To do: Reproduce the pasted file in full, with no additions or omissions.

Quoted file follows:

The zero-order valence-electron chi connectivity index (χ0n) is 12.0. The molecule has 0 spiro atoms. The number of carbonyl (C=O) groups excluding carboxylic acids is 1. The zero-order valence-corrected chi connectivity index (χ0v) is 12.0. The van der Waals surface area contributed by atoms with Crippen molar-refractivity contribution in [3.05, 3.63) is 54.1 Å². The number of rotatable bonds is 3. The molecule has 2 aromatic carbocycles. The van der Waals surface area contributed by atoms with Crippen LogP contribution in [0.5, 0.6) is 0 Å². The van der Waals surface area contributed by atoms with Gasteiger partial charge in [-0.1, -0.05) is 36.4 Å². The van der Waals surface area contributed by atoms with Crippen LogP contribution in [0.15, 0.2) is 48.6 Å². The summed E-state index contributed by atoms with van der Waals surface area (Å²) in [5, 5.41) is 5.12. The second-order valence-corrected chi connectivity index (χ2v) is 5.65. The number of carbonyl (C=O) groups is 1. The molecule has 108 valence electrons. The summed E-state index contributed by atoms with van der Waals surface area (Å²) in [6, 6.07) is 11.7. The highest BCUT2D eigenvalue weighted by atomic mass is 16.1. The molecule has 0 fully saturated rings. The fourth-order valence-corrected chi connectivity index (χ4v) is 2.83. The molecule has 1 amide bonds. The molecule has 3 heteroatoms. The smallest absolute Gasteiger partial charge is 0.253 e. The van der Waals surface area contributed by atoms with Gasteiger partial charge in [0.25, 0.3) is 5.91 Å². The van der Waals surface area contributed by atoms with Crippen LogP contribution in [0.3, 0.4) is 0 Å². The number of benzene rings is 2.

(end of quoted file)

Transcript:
The zero-order valence-electron chi connectivity index (χ0n) is 12.0. The molecule has 0 spiro atoms. The number of carbonyl (C=O) groups excluding carboxylic acids is 1. The zero-order valence-corrected chi connectivity index (χ0v) is 12.0. The van der Waals surface area contributed by atoms with Crippen molar-refractivity contribution in [3.05, 3.63) is 54.1 Å². The number of rotatable bonds is 3. The molecule has 2 aromatic carbocycles. The van der Waals surface area contributed by atoms with Crippen LogP contribution in [0.5, 0.6) is 0 Å². The van der Waals surface area contributed by atoms with Gasteiger partial charge in [-0.1, -0.05) is 36.4 Å². The van der Waals surface area contributed by atoms with Crippen LogP contribution in [0.15, 0.2) is 48.6 Å². The summed E-state index contributed by atoms with van der Waals surface area (Å²) in [5, 5.41) is 5.12. The second-order valence-corrected chi connectivity index (χ2v) is 5.65. The number of carbonyl (C=O) groups is 1. The molecule has 108 valence electrons. The summed E-state index contributed by atoms with van der Waals surface area (Å²) in [6, 6.07) is 11.7. The highest BCUT2D eigenvalue weighted by atomic mass is 16.1. The molecule has 0 fully saturated rings. The fourth-order valence-corrected chi connectivity index (χ4v) is 2.83. The molecule has 1 amide bonds. The molecule has 3 heteroatoms. The smallest absolute Gasteiger partial charge is 0.253 e. The van der Waals surface area contributed by atoms with Gasteiger partial charge in [0.25, 0.3) is 5.91 Å². The van der Waals surface area contributed by atoms with Crippen LogP contribution in [0.3, 0.4) is 0 Å². The number of benzene rings is 2.